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Yawar comes from a family who are deeply associated with the understanding of tassavuf (mysticism). He recalls his cheerful days of childhood with a big family of around 40 members. “It was a treat day if everyone in the family gathered together in the common room, switched on the tape recorder and played Kalaam-e-Mahjoor, Soch’e’Kraal, Nyama Sahab. The show didn’t end just by hearing and rejoicing to the tunes, immediately my grandfather would come up with the tafseer (meaning) of the couplets and made sure everyone in the house understood it and could sync in with the meanings.  Under such influence, by age 10, I was familiar with Khusrow, Rumi, and Kashmiri mystic poets like Mahjoor, Shamas Fakir, Ahmad Batwari and Ahad Zargar.” His journey in this field has been marvellous because he began singing without any professional learning, whatever tunes he composed came from his heart, major attribute to  his interest for singing goes to his beloved grandfather who despite being a successful businessman was a part-time singer and would restrict his music to his family. “During that time, public performances were not encouraged as they didn’t reflect well on the family. Art as a profession is frowned upon by our society. Despite this, some young artists like me are challenging the old notions and are coming forward with our talent, however, it is still not acceptable to a few. I hope that coming times mark an end to this pedestalization of one profession and putting down the other.”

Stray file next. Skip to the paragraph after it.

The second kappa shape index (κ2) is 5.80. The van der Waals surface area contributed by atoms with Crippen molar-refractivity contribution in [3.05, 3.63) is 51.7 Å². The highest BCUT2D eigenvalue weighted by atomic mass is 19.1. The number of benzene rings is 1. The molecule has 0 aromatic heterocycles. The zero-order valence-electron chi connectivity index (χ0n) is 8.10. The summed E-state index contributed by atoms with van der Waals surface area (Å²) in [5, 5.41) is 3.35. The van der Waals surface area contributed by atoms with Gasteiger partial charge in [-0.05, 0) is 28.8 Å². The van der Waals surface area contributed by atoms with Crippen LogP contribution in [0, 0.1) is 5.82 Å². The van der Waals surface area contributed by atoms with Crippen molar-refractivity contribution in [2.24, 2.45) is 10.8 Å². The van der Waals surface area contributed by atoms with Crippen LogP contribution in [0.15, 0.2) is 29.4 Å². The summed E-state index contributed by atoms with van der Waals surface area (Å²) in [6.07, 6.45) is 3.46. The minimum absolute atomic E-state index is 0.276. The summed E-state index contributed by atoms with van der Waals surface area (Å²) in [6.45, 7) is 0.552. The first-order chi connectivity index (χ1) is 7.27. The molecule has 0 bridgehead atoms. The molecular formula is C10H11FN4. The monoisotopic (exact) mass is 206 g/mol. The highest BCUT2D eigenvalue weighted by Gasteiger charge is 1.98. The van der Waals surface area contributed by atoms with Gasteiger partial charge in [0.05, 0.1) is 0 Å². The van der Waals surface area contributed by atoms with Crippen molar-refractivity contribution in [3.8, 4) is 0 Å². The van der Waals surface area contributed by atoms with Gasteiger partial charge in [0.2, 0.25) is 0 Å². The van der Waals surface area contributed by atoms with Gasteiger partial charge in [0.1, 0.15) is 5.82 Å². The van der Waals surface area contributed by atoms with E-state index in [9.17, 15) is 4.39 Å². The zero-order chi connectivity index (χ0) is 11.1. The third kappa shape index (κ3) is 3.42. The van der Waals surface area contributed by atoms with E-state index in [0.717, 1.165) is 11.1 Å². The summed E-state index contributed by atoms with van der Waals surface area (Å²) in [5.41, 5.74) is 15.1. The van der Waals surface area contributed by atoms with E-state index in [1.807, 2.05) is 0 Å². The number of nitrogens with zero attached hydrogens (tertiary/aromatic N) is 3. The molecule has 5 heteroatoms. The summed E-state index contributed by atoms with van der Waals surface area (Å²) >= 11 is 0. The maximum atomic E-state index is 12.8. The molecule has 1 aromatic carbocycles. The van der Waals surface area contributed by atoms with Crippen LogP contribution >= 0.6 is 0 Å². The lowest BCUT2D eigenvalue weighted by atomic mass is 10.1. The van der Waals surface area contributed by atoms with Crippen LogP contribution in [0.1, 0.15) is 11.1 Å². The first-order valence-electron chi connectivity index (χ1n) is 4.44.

Yawar believes that Kashmiri music holds great virtue, the depth in the poetry of Kashmiri poets is too much. “Kashmiri Sufi poets had a long story to tell, it is equally difficult to understand their messages as it is to understand Maulana Rumi. I am in love with my language and I don’t want it to be restricted only to my city. I want to take it everywhere and spread the richness of our culture. When I think of Khusrow and Ghalib, I think of Mahjoor too. I want people from every corner of the world to remember our Kashmiri poets as they know Ghalib and Rumi. They hold answers to forlorn questions and provide guidance in their sayings.” He recalls some lines from his recently released composition of Rasul Mir’s poetry;

Tse Yewaan Roshe Chhukh, Nata, Hosh Dalayoo Madano

Be Rivaan Harn’e Cheshman, Sorma Chalaayoo Madano